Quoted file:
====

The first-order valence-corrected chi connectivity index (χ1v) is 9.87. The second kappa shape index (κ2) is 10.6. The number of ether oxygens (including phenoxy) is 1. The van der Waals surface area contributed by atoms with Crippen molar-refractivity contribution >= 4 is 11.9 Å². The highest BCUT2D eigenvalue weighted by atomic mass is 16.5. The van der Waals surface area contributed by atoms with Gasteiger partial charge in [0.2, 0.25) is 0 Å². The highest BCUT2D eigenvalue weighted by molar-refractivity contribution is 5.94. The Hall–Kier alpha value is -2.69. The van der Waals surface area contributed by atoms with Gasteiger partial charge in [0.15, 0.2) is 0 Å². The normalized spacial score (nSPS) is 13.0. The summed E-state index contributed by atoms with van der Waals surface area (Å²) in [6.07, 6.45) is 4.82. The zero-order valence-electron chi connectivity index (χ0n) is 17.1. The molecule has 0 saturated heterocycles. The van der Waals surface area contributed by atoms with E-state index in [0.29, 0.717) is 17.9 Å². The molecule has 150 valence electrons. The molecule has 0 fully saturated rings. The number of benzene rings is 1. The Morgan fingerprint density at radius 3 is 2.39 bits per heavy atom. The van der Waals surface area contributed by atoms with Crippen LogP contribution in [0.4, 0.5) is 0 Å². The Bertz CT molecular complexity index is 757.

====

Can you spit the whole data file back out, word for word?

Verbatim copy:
The first-order valence-corrected chi connectivity index (χ1v) is 9.87. The second kappa shape index (κ2) is 10.6. The number of ether oxygens (including phenoxy) is 1. The van der Waals surface area contributed by atoms with Crippen molar-refractivity contribution >= 4 is 11.9 Å². The highest BCUT2D eigenvalue weighted by atomic mass is 16.5. The van der Waals surface area contributed by atoms with Gasteiger partial charge in [0.2, 0.25) is 0 Å². The highest BCUT2D eigenvalue weighted by molar-refractivity contribution is 5.94. The Hall–Kier alpha value is -2.69. The van der Waals surface area contributed by atoms with Gasteiger partial charge in [0.15, 0.2) is 0 Å². The normalized spacial score (nSPS) is 13.0. The summed E-state index contributed by atoms with van der Waals surface area (Å²) in [6.07, 6.45) is 4.82. The zero-order valence-electron chi connectivity index (χ0n) is 17.1. The molecule has 0 saturated heterocycles. The van der Waals surface area contributed by atoms with E-state index in [0.29, 0.717) is 17.9 Å². The molecule has 150 valence electrons. The molecule has 0 fully saturated rings. The number of benzene rings is 1. The Morgan fingerprint density at radius 3 is 2.39 bits per heavy atom. The van der Waals surface area contributed by atoms with Crippen LogP contribution in [0.4, 0.5) is 0 Å². The Bertz CT molecular complexity index is 757.